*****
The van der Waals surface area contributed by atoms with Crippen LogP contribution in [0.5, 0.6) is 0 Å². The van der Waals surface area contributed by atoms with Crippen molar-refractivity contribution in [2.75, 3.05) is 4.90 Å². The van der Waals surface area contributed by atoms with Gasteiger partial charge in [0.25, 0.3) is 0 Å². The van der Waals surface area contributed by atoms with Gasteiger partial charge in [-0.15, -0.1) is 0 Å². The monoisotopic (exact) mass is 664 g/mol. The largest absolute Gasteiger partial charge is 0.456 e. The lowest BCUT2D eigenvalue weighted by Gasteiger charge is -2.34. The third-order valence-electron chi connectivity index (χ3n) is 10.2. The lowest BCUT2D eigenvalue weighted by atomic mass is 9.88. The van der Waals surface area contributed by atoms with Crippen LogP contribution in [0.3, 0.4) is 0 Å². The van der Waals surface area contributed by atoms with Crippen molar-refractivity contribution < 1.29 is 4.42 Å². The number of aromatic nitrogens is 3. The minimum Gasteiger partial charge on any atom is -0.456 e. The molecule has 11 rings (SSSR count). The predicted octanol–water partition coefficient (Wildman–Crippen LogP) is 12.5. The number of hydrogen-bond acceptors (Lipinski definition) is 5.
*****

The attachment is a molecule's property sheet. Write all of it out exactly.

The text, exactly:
The van der Waals surface area contributed by atoms with Crippen LogP contribution in [0.5, 0.6) is 0 Å². The van der Waals surface area contributed by atoms with Crippen molar-refractivity contribution in [2.75, 3.05) is 4.90 Å². The van der Waals surface area contributed by atoms with Gasteiger partial charge in [0.25, 0.3) is 0 Å². The van der Waals surface area contributed by atoms with Gasteiger partial charge in [-0.15, -0.1) is 0 Å². The monoisotopic (exact) mass is 664 g/mol. The largest absolute Gasteiger partial charge is 0.456 e. The lowest BCUT2D eigenvalue weighted by Gasteiger charge is -2.34. The third-order valence-electron chi connectivity index (χ3n) is 10.2. The lowest BCUT2D eigenvalue weighted by atomic mass is 9.88. The van der Waals surface area contributed by atoms with Crippen LogP contribution in [0.3, 0.4) is 0 Å². The van der Waals surface area contributed by atoms with Crippen molar-refractivity contribution < 1.29 is 4.42 Å². The number of aromatic nitrogens is 3. The minimum Gasteiger partial charge on any atom is -0.456 e. The molecule has 11 rings (SSSR count). The predicted octanol–water partition coefficient (Wildman–Crippen LogP) is 12.5. The number of hydrogen-bond acceptors (Lipinski definition) is 5.